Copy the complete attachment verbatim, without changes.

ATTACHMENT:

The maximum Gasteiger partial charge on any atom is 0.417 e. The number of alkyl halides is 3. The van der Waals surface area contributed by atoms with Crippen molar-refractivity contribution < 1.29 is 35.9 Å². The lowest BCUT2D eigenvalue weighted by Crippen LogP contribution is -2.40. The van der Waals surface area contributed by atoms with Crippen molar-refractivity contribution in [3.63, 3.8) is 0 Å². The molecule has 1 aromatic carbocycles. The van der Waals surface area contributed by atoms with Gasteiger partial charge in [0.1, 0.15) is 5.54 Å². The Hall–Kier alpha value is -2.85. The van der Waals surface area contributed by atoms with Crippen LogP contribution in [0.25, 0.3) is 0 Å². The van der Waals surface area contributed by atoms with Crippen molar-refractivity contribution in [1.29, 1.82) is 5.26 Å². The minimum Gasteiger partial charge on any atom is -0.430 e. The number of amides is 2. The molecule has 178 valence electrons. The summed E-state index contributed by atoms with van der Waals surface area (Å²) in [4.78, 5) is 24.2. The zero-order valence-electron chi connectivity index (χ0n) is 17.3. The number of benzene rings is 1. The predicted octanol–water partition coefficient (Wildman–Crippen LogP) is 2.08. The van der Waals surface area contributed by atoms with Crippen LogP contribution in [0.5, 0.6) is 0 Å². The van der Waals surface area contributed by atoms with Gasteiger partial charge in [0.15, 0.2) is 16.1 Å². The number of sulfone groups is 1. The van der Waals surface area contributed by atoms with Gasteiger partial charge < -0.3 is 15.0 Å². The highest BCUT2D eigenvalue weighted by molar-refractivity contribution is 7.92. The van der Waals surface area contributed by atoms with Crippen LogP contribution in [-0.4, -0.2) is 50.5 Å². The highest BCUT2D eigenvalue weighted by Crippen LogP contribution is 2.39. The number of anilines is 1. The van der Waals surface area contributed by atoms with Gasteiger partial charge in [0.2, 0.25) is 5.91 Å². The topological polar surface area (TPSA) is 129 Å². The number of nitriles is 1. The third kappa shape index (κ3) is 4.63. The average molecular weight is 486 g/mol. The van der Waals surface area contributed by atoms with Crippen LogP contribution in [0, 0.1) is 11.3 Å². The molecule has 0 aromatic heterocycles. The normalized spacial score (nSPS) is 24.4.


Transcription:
The maximum Gasteiger partial charge on any atom is 0.417 e. The number of alkyl halides is 3. The van der Waals surface area contributed by atoms with Crippen molar-refractivity contribution < 1.29 is 35.9 Å². The lowest BCUT2D eigenvalue weighted by Crippen LogP contribution is -2.40. The van der Waals surface area contributed by atoms with Crippen molar-refractivity contribution in [3.63, 3.8) is 0 Å². The molecule has 1 aromatic carbocycles. The van der Waals surface area contributed by atoms with Gasteiger partial charge in [0.1, 0.15) is 5.54 Å². The Hall–Kier alpha value is -2.85. The van der Waals surface area contributed by atoms with Crippen LogP contribution in [0.25, 0.3) is 0 Å². The van der Waals surface area contributed by atoms with Crippen molar-refractivity contribution in [1.29, 1.82) is 5.26 Å². The minimum Gasteiger partial charge on any atom is -0.430 e. The number of amides is 2. The molecule has 178 valence electrons. The summed E-state index contributed by atoms with van der Waals surface area (Å²) in [4.78, 5) is 24.2. The zero-order valence-electron chi connectivity index (χ0n) is 17.3. The number of benzene rings is 1. The predicted octanol–water partition coefficient (Wildman–Crippen LogP) is 2.08. The van der Waals surface area contributed by atoms with Crippen LogP contribution in [0.5, 0.6) is 0 Å². The van der Waals surface area contributed by atoms with Gasteiger partial charge in [0.15, 0.2) is 16.1 Å². The number of sulfone groups is 1. The van der Waals surface area contributed by atoms with Gasteiger partial charge < -0.3 is 15.0 Å². The highest BCUT2D eigenvalue weighted by molar-refractivity contribution is 7.92. The van der Waals surface area contributed by atoms with Crippen LogP contribution in [-0.4, -0.2) is 50.5 Å². The highest BCUT2D eigenvalue weighted by Crippen LogP contribution is 2.39. The number of anilines is 1. The van der Waals surface area contributed by atoms with Gasteiger partial charge in [0.2, 0.25) is 5.91 Å². The topological polar surface area (TPSA) is 129 Å². The number of nitriles is 1. The third kappa shape index (κ3) is 4.63. The average molecular weight is 486 g/mol. The van der Waals surface area contributed by atoms with Crippen LogP contribution in [0, 0.1) is 11.3 Å². The molecule has 0 aromatic heterocycles. The normalized spacial score (nSPS) is 24.4.